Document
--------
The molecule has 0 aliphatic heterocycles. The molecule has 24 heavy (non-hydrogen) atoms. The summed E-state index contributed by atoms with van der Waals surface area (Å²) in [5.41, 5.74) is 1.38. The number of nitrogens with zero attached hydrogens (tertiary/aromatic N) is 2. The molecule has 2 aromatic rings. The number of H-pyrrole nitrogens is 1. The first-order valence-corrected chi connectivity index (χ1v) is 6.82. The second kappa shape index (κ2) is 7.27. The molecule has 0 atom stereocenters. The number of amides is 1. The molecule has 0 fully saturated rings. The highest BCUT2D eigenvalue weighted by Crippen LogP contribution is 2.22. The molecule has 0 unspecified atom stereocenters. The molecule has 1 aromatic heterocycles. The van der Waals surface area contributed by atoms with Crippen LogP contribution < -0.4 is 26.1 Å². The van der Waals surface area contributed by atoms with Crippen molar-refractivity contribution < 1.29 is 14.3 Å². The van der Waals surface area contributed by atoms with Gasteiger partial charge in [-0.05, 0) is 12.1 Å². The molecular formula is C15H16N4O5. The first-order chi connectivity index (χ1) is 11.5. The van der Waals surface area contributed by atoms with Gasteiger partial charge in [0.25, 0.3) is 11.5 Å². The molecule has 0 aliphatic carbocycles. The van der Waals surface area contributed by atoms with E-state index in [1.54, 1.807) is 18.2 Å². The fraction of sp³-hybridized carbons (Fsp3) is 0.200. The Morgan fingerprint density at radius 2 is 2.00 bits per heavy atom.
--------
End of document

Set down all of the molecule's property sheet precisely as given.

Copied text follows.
The molecule has 0 aliphatic heterocycles. The molecule has 24 heavy (non-hydrogen) atoms. The summed E-state index contributed by atoms with van der Waals surface area (Å²) in [5.41, 5.74) is 1.38. The number of nitrogens with zero attached hydrogens (tertiary/aromatic N) is 2. The molecule has 2 aromatic rings. The number of H-pyrrole nitrogens is 1. The first-order valence-corrected chi connectivity index (χ1v) is 6.82. The second kappa shape index (κ2) is 7.27. The molecule has 0 atom stereocenters. The number of amides is 1. The molecule has 0 fully saturated rings. The highest BCUT2D eigenvalue weighted by Crippen LogP contribution is 2.22. The molecule has 0 unspecified atom stereocenters. The molecule has 1 aromatic heterocycles. The van der Waals surface area contributed by atoms with Crippen LogP contribution < -0.4 is 26.1 Å². The van der Waals surface area contributed by atoms with Crippen molar-refractivity contribution < 1.29 is 14.3 Å². The van der Waals surface area contributed by atoms with Gasteiger partial charge in [-0.05, 0) is 12.1 Å². The molecular formula is C15H16N4O5. The first-order chi connectivity index (χ1) is 11.5. The van der Waals surface area contributed by atoms with Gasteiger partial charge in [0.25, 0.3) is 11.5 Å². The molecule has 0 aliphatic carbocycles. The van der Waals surface area contributed by atoms with E-state index in [1.54, 1.807) is 18.2 Å². The fraction of sp³-hybridized carbons (Fsp3) is 0.200. The Morgan fingerprint density at radius 2 is 2.00 bits per heavy atom.